[Written around 2005.]
The only justification for killing another person is self-defense. The problem is, most people do not have the slightest clue who their “self” actually is. They were so attacked and invaded and traumatized in their childhoods by the very ones who should have been defending and nurturing them – their parents – that they grow into adulthood with a misperception of their boundaries as individuals. As a consequence much or most of their true self remains split-off from consciousness, and unless they heal they can only access their denied parts through projecting them onto others. In so doing they lose their personal boundaries. They see other people as extensions of themselves.
This allows them to justify their most twisted of actions, on a personal and even global level. It allows parents to psychically torture their children and not even know they’re doing it, and not have any empathy for their children’s cries and pain and misery. It allows people to attack innocents and call it defense, and blame the innocent’s hard head for their own broken fingers. And heaven forbid the innocent raises his hand in defense! This would only prove his guilt all the more. This has allowed so many Americans to truly believe we were defending ourselves against Iraq when in fact we nakedly, and without provocation, attacked them.
Does this then give Iraqis the right to kill American GIs in defense of their own homeland? Truthfully, yes and no. Certainly Iraqis present a far better moral case for killing GIs than the other way around, but this whole business of justifying murder is murky when you’re dealing with such a highly traumatized people as Iraqis, and even more so the fundamentalist Muslim “freedom” fighters. And of course Americans are not free from trauma. We may have some things better in the land of “democracy,” but we are nonetheless a culture ill with unhealed traumas of childhood. And traumatized people by definition act with mixed motives – because they, that is, we all, have a compulsion to act out those traumas we have not yet healed.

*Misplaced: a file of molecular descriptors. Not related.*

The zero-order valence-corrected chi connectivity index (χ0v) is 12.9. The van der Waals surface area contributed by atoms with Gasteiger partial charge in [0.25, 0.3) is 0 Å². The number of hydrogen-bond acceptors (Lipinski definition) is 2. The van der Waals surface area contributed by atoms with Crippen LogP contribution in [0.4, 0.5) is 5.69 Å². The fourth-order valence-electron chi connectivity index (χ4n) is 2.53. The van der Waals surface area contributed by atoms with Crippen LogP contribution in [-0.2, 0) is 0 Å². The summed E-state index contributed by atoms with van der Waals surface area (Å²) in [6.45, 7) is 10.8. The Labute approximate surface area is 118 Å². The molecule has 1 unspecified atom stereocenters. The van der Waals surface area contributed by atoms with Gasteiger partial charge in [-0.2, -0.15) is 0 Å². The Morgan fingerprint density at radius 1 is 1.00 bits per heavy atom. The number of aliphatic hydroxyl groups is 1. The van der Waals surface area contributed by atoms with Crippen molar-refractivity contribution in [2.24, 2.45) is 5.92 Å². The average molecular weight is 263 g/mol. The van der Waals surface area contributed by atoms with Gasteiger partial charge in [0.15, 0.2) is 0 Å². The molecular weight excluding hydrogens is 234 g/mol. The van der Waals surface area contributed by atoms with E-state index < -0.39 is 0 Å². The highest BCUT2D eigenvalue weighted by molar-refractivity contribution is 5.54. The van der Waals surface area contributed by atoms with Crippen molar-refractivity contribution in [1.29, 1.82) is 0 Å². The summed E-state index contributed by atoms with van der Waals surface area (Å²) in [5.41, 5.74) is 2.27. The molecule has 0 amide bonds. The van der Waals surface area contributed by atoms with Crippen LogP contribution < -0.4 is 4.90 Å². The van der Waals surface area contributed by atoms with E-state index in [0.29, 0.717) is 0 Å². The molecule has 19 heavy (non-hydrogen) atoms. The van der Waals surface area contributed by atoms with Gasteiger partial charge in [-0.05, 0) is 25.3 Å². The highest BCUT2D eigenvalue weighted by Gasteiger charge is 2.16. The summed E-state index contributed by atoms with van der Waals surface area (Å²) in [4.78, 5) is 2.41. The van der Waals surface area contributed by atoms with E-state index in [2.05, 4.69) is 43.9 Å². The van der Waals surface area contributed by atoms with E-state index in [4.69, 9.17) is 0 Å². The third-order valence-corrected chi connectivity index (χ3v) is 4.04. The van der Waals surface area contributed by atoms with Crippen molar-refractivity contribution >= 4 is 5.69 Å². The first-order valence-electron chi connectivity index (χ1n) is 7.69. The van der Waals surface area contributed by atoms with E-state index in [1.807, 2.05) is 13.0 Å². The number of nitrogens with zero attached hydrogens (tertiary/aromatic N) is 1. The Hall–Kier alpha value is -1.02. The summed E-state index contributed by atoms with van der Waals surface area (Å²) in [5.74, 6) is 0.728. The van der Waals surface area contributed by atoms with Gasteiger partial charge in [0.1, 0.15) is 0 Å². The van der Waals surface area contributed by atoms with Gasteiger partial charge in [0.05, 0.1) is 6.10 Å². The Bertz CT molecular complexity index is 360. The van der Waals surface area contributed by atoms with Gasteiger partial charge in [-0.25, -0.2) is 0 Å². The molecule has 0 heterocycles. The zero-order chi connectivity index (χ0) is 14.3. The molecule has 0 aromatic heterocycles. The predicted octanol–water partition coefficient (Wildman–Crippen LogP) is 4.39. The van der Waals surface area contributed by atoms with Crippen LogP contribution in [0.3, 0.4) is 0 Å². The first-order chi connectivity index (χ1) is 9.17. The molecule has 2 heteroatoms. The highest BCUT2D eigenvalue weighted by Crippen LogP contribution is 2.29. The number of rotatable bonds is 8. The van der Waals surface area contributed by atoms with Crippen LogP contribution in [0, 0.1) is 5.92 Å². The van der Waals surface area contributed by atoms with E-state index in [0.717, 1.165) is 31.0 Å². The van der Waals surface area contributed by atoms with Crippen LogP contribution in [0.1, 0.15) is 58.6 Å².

The only way a person can sort out his own deeper motives, and therefore not disguise those that are unconscious, is to heal his deepest childhood wounds. Only then can he finally define for all time his true character, his true personality, his true boundaries, his true self. This requires that he fully understand the range and depth of the psychic assaults committed on his past child by his parents and that he let that child finally feel all his rage and hurt and sadness so he can grieve. It is vital that he process every ounce of his repressed feelings, but not act them out – not project them onto others and further obfuscate the matter.
An enlightened person, that ideal of a mature soul who has achieved full inner balance through psychic excavation, offers a defense when attacked, and is clear on the line between the two. He walks with a conscious aura around his person and knows that if others pierce it, psychically or physically, he is justified in repelling them beyond his borders – but no further. He does not recreate his childhood helplessness by walking into the fists of projected parental figures, but neither does he adopt the role of the cruel, powerful parent. He has sorted out who he is, and lives a life of self-respect – and thus respect for others.